"Watching Barack Obama trying to push members of Congress
toward some kind of agreement on a health care bill
gives you a new appreciation for why Hillary Clinton decided
to just write the whole thing herself and dump it on them."
-- Gail Collins, The Health Care Sausage
During a primetime national television press conference last night, the President again made his case for quick action on health care reform.
Today, the House Energy and Commerce Committee, one of five Capitol Hill panels stirring this legislative pot, canceled (yet again) its healthcare markup session, making it unlikely that the House will complete its work before it takes its August recess.
On the other side of the Hill, Senate Majority Whip Dick Durbin (D-Ill.) declared the pre-recess deadline unworkable. UPDATE,
The major problem is how to pay for an overhaul that would provide medical coverage for the almost 46 million uninsured Americans.
Surtax tweaks: Last night, Obama hinted at some give on the current healthcare payment option of choice, a surtax on the wealthy. The prez indicated that he wouldn't necessarily be averse to raising the tax threshold to $1 million.
Legislation already making it through the Congressional maze calls for that. Starting in 2011, a 5.4 percent income surtax would be imposed on couples making more than $1 million a year.
But others would face smaller surtax charges, too. Couples making more than
$350,000 would have to pay a surtax of
There's already been push back on the under-$1-million surtax and House leaders have indicated they will adjust the legislation accordingly.
Some lawmakers, however, still have concerns. Aside from the hardcore no-new-taxes contingent, some fear that a surtax approach could hurt small businesses. This is the reason given by the conservative Blue Dog Democrats who oppose the bill.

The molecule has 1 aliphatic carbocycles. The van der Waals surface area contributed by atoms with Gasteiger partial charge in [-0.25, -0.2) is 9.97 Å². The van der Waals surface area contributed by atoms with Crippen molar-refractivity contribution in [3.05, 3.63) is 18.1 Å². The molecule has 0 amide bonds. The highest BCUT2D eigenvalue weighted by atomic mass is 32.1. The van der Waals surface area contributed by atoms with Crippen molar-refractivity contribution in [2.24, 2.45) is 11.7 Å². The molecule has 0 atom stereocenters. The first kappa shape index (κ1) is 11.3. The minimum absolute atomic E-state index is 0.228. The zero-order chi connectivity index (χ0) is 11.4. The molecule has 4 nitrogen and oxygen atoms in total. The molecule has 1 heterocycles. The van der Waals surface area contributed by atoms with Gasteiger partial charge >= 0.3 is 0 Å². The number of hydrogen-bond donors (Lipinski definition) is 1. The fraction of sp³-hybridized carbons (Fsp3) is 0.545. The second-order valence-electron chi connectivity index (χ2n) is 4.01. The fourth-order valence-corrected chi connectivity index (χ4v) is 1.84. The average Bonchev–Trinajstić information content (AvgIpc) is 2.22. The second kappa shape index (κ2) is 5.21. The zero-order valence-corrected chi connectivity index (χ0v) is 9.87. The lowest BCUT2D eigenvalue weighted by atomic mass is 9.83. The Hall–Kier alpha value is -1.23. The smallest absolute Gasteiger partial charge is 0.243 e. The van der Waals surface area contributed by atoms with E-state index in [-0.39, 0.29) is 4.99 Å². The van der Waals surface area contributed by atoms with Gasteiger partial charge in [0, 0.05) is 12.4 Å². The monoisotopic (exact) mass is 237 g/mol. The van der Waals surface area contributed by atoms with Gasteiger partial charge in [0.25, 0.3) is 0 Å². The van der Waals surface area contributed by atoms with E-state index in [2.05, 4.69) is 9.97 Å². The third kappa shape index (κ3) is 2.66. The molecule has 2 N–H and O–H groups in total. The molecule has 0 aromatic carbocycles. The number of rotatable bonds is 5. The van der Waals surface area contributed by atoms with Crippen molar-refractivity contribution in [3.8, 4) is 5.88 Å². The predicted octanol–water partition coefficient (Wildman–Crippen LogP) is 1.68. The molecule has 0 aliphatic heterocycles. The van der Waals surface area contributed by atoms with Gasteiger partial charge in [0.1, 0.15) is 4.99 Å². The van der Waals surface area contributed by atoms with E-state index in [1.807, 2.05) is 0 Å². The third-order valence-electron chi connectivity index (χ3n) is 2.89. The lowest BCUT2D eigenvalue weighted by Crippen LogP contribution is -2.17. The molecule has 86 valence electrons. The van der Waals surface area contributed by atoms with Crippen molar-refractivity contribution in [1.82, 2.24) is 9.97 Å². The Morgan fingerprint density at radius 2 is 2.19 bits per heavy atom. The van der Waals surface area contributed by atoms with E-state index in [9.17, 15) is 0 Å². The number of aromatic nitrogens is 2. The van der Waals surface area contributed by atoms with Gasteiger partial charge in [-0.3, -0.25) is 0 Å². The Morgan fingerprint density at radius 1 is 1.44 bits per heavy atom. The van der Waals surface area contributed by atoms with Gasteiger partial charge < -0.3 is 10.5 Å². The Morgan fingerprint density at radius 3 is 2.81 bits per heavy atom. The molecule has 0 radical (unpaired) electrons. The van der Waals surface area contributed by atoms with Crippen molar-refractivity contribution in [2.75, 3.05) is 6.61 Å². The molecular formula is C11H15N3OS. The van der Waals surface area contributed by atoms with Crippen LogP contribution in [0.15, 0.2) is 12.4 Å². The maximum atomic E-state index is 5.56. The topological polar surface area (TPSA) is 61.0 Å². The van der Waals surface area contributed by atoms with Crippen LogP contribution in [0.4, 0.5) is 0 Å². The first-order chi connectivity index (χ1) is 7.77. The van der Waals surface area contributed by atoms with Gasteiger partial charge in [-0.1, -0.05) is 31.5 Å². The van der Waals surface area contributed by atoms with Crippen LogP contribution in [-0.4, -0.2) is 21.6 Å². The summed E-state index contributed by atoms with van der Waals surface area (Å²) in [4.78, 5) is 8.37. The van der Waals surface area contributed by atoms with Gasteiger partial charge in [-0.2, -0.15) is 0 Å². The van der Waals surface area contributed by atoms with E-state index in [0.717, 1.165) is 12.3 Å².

The Joint Committee on Taxation numbers crunchers say that only the wealthiest 1.2 percent of taxpayers would pay the surcharge. And Citizens for Tax Justice (CTJ) says small businesses won't be hit as hard as surtax opponents say.
The Washington-D.C.-based nonprofit says that its research shows only 4 to 5 percent of taxpayers who get more than half their income from small businesses they own or operate would pay the surcharge in 2011.
CTJ's full report also includes state-by-state state-by-state estimates of the effect of the surtax.
Healthcare committee collaboration: OK, collaboration is probably not the best word to use in connection with Capitol Hill, but eventually the separate work of two Senate committees and three on the House side will have to be synthesized into one bill.
That's part of the reason that the pre-August-recess deadline always was viewed a bit skeptically.
So what committees are working on the healthcare overhaul?
The Senate's Health, Employment, Labor and Pensions (HELP) Committee was the first panel to approve a healthcare reform package. (I swear, these guys come up with acronyms and then make the official titles work with the initials.)
The Senate Finance Committee is still working on its proposal, but things aren't going so well right now.
On the House side, three committees have jurisdiction.
The tax-writing Ways and Means panel approved its plan last Friday. The aforementioned Energy and Commerce Committee, along with the Education and Labor Committee are still plugging away.
Some folks are calling for Congress to forgo its annual end-of-summer break and keep working on healthcare reform. Don't count on it.
Expect to see your Representative and Senators back home next month. When you do, ask them about healthcare reform and let them know what you think about the proposals.